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Induced pluripotent stem cells in rabbit, pig

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Mammalian stem cell models

Stem cell research provides real hope for treating serious diseases and injuries in the future. Better stem cell differentiation protocols may bring about alternatives to using live animals in drug testing, disease modelling and research on regenerative medicine.


Stem cells have the remarkable potential to develop into different cell types in the body during early life and growth. Until recently, scientists worked with two kinds of stem cells: embryonic stem cells and non-embryonic tissue specific or adult stem cells. More useful for research, induced pluripotent stem cells (iPSCs) are adult cells that have been genetically reprogrammed to an embryonic stem cell–like state by factors defining properties of embryonic stem cells. The EU-funded 'Induced pluripotent stem cells in rabbit, pig' (ANISTEM) project created a stem cell research training programme. The programme will enable long-term partnership between the industrial and academic participants. The Hungarian industrial partners and Dutch and Hungarian universities are collaborating in the field of stem cell research in two mammals (rabbit and pig). The aim of ANISTEM is the generation and characterisation of iPSCs in these animals and study of their differentiation towards the cardiac lineage. The researchers identified and isolated five rabbit pluripotency markers (OCT4, SOX2, KLF4, cMYC and NANOG)and successfully generated two rabbit iPSCs lines. They characterised them for the marker expression pattern and verified their ability to differentiate in vitro towards the three germ layer lineages. The acquired porcine iPSCs have been cultured under various conditions. RNA from these cells has been isolated and gene expression of pluripotency genes (OCT4, NANOG, SOX2) are currently under examination. Researchers also studied pig oocyte cells, so-called Cumulus cells, as a source for iPSCs in a non-transgenic fashion. They cultured them for 12 days in the presence of specific factors. The cells have been analysed by staining for alkaline phosphatase activity and quantitative reverse transcriptase- polymerase chain reaction (qRT-PCR) to examine expression of genes that are markers of pluripotency or differentiation. Results of the project have been presented at several meetings and in 12 published scientific journal papers. The main impact of the project is in integrating efforts in stem cell biology, biomedical models and cell therapy between industry and academia for long term collaboration.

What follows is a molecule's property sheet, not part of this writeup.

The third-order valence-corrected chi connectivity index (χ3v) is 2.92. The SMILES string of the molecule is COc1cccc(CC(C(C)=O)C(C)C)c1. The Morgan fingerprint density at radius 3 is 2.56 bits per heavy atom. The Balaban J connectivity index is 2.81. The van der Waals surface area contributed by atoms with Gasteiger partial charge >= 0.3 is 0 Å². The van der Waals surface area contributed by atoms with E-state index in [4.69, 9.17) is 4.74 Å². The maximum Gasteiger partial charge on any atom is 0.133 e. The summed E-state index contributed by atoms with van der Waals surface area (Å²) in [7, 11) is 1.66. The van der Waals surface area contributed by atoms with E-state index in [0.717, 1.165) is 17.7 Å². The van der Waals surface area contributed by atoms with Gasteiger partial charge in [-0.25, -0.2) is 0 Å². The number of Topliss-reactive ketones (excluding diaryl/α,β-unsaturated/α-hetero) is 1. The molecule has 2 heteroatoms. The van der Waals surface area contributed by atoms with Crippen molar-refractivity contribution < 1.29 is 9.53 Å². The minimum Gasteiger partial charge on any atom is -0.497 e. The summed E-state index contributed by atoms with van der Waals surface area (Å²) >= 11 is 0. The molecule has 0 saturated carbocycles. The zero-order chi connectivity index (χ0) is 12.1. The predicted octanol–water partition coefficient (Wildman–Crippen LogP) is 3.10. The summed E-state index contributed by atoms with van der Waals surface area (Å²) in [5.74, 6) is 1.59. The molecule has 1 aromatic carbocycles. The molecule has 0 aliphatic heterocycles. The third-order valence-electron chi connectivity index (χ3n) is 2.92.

Stem cells, mammalian stem cells, drug testing, iPSCs, differentiation markers

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